Featured Research

from universities, journals, and other organizations

Planned Home Birth With Registered Midwife As Safe As Hospital Birth, Canadian Study Finds

Date:
September 1, 2009
Source:
Canadian Medical Association Journal
Summary:
The risk of infant death following planned home birth attended by a registered midwife does not differ from that of a planned hospital birth, a Canadian study finds.

The risk of infant death following planned home birth attended by a registered midwife does not differ from that of a planned hospital birth, found a study published in CMAJ (Canadian Medical Association Journal).

The study looked at 2889 home births attended by regulated midwives in British Columbia, Canada, and 4752 planned hospital births attended by the same cohort of midwives compared with 5331 physician-attended births in hospital. Women who planned a home birth had a significantly lower risk of obstetric interventions and adverse outcomes, including augmentation of labour, electronic fetal monitoring, epidural analgesia, assisted vaginal delivery, cesarean section, hemorrhage, and infection.

The safety of home births is under debate. American, Australian and New Zealand Colleges of Obstetricians and Gynecologists oppose home births while the United Kingdom's Royal College of Obstetrics and Gynecology and the Royal College of Midwives are supportive, as are midwife organizations in Canada, Australia and New Zealand. Canada's Society of Obstetricians and Gynecologists has encouraged further research into the safety of home birth, and this study addresses that directive.

"Women planning birth at home experienced reduced risk for all obstetric interventions measured, and similar or reduced risk for adverse maternal outcomes," writes Dr. Patricia Janssen from the University of British Columbia and coauthors. Newborns born after planned home births were at similar or reduced risk of death, although the likelihood of admission to hospital was higher.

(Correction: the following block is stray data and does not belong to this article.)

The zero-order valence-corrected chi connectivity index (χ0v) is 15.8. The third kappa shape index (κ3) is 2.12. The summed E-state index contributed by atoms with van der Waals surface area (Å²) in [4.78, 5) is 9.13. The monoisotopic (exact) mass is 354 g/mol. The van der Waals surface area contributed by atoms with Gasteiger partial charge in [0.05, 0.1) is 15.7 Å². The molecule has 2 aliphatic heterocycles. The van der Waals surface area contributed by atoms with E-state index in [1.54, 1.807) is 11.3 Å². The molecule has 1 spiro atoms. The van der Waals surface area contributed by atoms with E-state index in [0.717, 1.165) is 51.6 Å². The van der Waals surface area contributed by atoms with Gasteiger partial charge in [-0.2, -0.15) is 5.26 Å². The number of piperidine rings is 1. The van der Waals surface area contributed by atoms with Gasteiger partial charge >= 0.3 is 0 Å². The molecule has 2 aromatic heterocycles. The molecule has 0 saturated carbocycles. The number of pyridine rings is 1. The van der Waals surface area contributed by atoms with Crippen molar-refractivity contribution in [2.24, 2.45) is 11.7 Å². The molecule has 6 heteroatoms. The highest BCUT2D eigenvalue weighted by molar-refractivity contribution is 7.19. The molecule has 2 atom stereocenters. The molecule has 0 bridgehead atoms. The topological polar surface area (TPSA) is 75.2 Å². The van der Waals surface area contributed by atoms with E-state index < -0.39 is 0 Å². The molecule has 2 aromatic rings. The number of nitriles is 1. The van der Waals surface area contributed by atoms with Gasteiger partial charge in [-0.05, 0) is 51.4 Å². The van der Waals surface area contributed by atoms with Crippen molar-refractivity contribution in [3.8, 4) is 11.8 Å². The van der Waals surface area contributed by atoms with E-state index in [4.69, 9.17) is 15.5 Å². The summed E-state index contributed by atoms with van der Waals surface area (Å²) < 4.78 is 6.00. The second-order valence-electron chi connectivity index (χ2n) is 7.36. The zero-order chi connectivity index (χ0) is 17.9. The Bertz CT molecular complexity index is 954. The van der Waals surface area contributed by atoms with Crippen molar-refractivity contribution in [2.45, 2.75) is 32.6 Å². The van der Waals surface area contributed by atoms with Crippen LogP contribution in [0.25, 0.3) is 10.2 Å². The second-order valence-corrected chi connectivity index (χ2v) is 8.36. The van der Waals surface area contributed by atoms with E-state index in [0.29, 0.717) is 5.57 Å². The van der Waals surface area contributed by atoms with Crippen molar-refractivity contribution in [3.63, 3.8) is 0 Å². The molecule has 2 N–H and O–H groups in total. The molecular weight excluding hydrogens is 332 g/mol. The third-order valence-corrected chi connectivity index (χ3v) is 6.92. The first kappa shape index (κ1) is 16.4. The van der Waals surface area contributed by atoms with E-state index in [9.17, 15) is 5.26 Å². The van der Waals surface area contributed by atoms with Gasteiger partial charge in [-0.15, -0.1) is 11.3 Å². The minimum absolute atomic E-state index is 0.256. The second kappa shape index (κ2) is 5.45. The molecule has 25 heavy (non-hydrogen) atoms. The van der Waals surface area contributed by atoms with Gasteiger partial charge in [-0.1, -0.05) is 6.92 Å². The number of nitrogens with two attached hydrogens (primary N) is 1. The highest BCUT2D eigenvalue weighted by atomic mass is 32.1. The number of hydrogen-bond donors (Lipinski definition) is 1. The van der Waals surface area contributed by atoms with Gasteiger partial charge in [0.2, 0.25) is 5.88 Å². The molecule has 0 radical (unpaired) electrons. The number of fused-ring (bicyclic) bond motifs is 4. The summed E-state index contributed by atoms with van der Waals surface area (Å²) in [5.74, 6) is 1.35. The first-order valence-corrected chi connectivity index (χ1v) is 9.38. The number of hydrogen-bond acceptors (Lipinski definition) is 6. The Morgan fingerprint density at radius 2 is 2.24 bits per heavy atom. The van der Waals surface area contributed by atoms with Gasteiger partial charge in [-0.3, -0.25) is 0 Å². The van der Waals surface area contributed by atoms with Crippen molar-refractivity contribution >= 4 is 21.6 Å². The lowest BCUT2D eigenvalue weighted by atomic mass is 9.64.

Factors in the home environment that decrease risks are not well-understood and could be due to sample bias. "We do not underestimate the degree of self-selection that takes place in a population of women choosing home birth. This self-selection may be an important component of risk management for home birth." They write that the eligibility screening by registered midwives safely supports a policy of choice in birth setting.

"Our population rate of less than 1 perinatal death per 1000 births may serve as a benchmark to other jurisdictions as they evaluate their home birth programs," the authors conclude.

In a related commentary, midwife PhD Helen McLachlan from La Trobe University, Bundoora, Australia and coauthor state, "given the current lack of evidence from randomized controlled trials, the study by Janssen and colleagues makes an important contribution to our knowledge about the safety of home birth. As with most studies of home birth, their study was limited by the possibility – if not likelihood – of self-selection by participants to a home birth option." They call for more evidence, ideally through randomized controlled trials.


Story Source:

The above story is based on materials provided by Canadian Medical Association Journal. Note: Materials may be edited for content and length.